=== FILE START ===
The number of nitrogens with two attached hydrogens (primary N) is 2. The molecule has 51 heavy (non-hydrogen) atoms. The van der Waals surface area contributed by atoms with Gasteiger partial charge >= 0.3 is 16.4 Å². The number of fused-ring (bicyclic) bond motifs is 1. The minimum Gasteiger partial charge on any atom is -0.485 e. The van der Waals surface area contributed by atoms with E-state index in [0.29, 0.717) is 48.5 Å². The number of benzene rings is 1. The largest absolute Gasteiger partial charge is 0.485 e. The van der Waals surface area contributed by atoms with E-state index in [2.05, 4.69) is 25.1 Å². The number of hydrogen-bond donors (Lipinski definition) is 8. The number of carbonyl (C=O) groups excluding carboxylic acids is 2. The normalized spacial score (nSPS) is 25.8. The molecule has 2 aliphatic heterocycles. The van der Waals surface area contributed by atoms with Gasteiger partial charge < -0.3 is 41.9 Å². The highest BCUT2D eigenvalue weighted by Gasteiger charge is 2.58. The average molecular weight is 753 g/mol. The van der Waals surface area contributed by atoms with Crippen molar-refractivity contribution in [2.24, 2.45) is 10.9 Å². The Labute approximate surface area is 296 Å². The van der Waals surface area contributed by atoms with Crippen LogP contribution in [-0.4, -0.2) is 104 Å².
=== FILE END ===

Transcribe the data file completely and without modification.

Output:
The number of nitrogens with two attached hydrogens (primary N) is 2. The molecule has 51 heavy (non-hydrogen) atoms. The van der Waals surface area contributed by atoms with Gasteiger partial charge >= 0.3 is 16.4 Å². The number of fused-ring (bicyclic) bond motifs is 1. The minimum Gasteiger partial charge on any atom is -0.485 e. The van der Waals surface area contributed by atoms with E-state index in [0.29, 0.717) is 48.5 Å². The number of benzene rings is 1. The largest absolute Gasteiger partial charge is 0.485 e. The van der Waals surface area contributed by atoms with E-state index in [2.05, 4.69) is 25.1 Å². The number of hydrogen-bond donors (Lipinski definition) is 8. The number of carbonyl (C=O) groups excluding carboxylic acids is 2. The normalized spacial score (nSPS) is 25.8. The molecule has 2 aliphatic heterocycles. The van der Waals surface area contributed by atoms with Gasteiger partial charge < -0.3 is 41.9 Å². The highest BCUT2D eigenvalue weighted by Gasteiger charge is 2.58. The average molecular weight is 753 g/mol. The van der Waals surface area contributed by atoms with Crippen molar-refractivity contribution in [2.24, 2.45) is 10.9 Å². The Labute approximate surface area is 296 Å². The van der Waals surface area contributed by atoms with Crippen LogP contribution in [-0.4, -0.2) is 104 Å².